James Cook

Aotearoa New Zealand, b.1904, d.1960

The Rambla, Gerona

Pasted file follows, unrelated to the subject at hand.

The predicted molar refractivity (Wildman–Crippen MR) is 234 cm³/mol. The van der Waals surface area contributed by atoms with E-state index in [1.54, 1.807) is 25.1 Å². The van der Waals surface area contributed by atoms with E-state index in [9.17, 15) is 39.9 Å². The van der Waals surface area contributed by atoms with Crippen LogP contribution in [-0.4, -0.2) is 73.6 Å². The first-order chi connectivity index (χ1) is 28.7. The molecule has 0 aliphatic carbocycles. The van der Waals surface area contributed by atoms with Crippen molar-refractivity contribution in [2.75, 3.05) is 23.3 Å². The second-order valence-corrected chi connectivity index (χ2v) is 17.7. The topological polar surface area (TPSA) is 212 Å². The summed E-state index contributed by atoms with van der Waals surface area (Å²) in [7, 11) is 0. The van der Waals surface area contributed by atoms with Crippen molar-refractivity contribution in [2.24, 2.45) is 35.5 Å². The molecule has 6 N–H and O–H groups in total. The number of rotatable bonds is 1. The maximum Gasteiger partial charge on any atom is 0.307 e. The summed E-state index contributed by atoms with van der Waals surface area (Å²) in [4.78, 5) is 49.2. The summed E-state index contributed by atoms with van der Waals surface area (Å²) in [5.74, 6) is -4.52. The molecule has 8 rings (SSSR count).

In 1933 James Cook went to Spain, where he settled in Gerona for three years. He completed numerous drawings and watercolours of the town, including this study of ‘The Rambla’. Like many New Zealand artists of the 1920s and 1930s, Cook travelled to Europe to further his art training. In 1925 he was the first recipient of the Rosa Sawtell Travelling Scholarship. By the time he painted this work, Cook had become a skilled watercolourist. The work is tightly and evenly painted, and he has given the composition a sense of clarity by placing an equal emphasis on the background and foreground. Born in Christchurch, Cook studied at the Canterbury College School of Art. He travelled to Europe in 1926, going on to study in Edinburgh, Rome and London. After returning to New Zealand in 1929, he taught at his alma mater until leaving for Spain. He became an accredited war artist in 1939. Cook later lived in Sydney and Perth, but died in Florence.